Horses, Rum and a rare Diamond Ring
Posted in: News on April 29, 2018.
Dawson’s April monthly auction achieved excellent results across all departments. The team work very hard to source our worldwide buyers, quality, fresh-to-market art and antiques from private vendors. Including the contents of a number of Central London town houses and Berkshire country properties, the sale of over 700 lots was well received at the very busy pre-sale viewing day and ensured that there was plenty to catch the eye and bid on.
The first lot of the April sale was a perennial Auction House favourite. A large Victorian style rocking horse with leather harness and saddle achieved £420 plus buyer’s premium.
Next up was a very rare Robert Thompson Mouseman carved oak standard lamp. In excellent condition, a determined telephone bidder secured it for £500 plus buyers premium. Later that same afternoon, having driven a considerable distance to the saleroom to collect it, the delighted buyer revealed they had been searching for one for many years for their sitting room.
Pre-sale interest in a magnificent George III mahogany chest on chest was strong. Although some antique furniture remains out of favour, quality pieces in original, good condition like this will always find a new home. It sold for £600 plus buyer’s premium to a local family, who had spent time seeking expert advice and viewing the piece at the pre-sale viewing the day before. This highlights that now is a better time than ever to be buying antique furniture.
There was plenty of Fine Art on offer with over 90 lots going under the hammer. A favourite of the valuation team, who had the pleasure of her company for a couple of weeks, was a three quarter length portrait of early 20th century actress Miss Winifred Barnes. Painted by Ambrose McEvoy, this beautiful oil painting was sold over the telephone for £3,000 plus buyer’s premium.
The works of British impressionist artist Sir Matthew Smith, who studied under Henri Matisse in Paris, are highly sought after. This was confirmed by the winning telephone bid of £16,000 plus buyer’s premium for his ‘Reclining Nude’.
Online bidders fought with four pre-booked telephones to secure an Edmund George Warren watercolour. The pretty woodland scene with sheep eventually selling for £1,400 plus buyers premium.
There were a number of 19th century oil paintings of horses from a single private collection, all with excellent provenance.
On the front cover of our April catalogue was this vibrant oil painting by Wright Barker. Depicting ‘Harry Land’, Huntsman for Col. Lord Barnby and the Blankney Hounds (1919-1931) it received considerable interest from the USA and the UK, selling for £2,000 plus buyer’s premium.
James Clark’s striking study of a dark bay race horse, oil on canvas, with the picture’s silvered border detailing prizes won from 1898 to 1901 was titled ‘New Fashion’. Determined online bidders from Preston, England and the USA were eventually pipped to the post by a telephone bid for £1,000 plus buyer’s premium.
From the English countryside to a quick visit to China, for an example of the Asian Art department’s success in April. The level of detail in this late 19th Century Chinese Canton carved pocket watch stand, carved with figures, pagodas, trees and flowers, demonstrated its quality. It was sold for £750 plus buyer’s premium.
Another pretty lady was depicted in this Art Deco spelter and green onyx smokers companion. The vendor was delighted that it found a new home, also for £750 plus buyer’s premium.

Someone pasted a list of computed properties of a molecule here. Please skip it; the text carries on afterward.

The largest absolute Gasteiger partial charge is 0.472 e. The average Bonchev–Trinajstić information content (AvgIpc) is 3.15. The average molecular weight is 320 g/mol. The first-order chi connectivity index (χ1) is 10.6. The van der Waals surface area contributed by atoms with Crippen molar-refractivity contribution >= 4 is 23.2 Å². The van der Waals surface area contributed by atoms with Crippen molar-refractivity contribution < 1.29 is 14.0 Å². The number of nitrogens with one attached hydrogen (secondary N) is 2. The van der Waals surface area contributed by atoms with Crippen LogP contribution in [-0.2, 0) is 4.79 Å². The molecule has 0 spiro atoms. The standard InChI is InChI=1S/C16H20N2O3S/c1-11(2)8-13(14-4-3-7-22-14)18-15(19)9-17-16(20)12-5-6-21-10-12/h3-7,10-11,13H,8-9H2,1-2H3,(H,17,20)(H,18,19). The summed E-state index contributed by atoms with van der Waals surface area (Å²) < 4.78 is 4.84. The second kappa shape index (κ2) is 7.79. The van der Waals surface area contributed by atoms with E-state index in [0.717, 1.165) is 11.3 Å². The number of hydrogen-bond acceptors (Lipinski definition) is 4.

There were so many good results, here are a few other highlights before the Rum and the Diamond.
A charming 19th century Meissen porcelain cherub mantel clock sold to an online bidder in Germany for £650 plus buyer’s premium.
A Minton Aesthetic movement porcelain pen pot proved highly collectable selling for £1,200 plus buyer’s premium.
If the weight of an item is directly related to its quality, then a Cesare Lapini 19th century carved white marble cherub on a conch shell, was definitely in that category. With multiple phone lines and internet bidders it eventually sold to a happy collector in the room for £2,900 plus buyer’s premium. He went away to ‘discuss options’ with his shippers.
From an Italian classic to a pair of grotesque brass candlesticks. Dating to the late 19th century and modelled as ‘devil’ figures, standing on a single ‘stylised chicken foot’, a determined telephone bidder eventually let a buyer on the internet secure them for a strong £1,500 plus buyers premium.
Now to the Rum. Single bottles of Wray & Nephew Jamaica rum, produced to commemorate the 25th anniversary of the Island’s Independence are extremely rare. They were produced in limited numbers and were only given to the distillery staff. Consigned by a local private client, we had FOUR on offer. The entire team were thrilled for her when they sold to a telephone bidder for £11,600 plus buyer’s premium.
Consigned at one of our walk in valuation days, at just 6.5 cm high this exquisite late 19th century French miniature brass and enamel carriage clock proved that quality sells, achieving £1,200 plus buyer’s premium.
Of particular interest within nearly 100 lots of silver was this Edwardian silver picnic set by Drew & Sons of London. Maybe destined for the next London to Brighton Veteran Car Rally, it was in excellent, complete condition, selling to a bidder in the room for £1,250 plus buyer’s premium.
The Jewellery department had an extensive 200 lots on offer. The undoubted star of the show was this impressive 6.8 carat diamond solitaire ring. It’s quality confirmed with by its GIA certificate, it sold for an impressive £26,000 plus buyer’s premium.
We are now accepting consignments for our next monthly auction on Saturday 26th May, with a full days public viewing on Friday 25th. Everyone is welcome and if we can advise or assist you in anyway, please do not hesitate to contact us.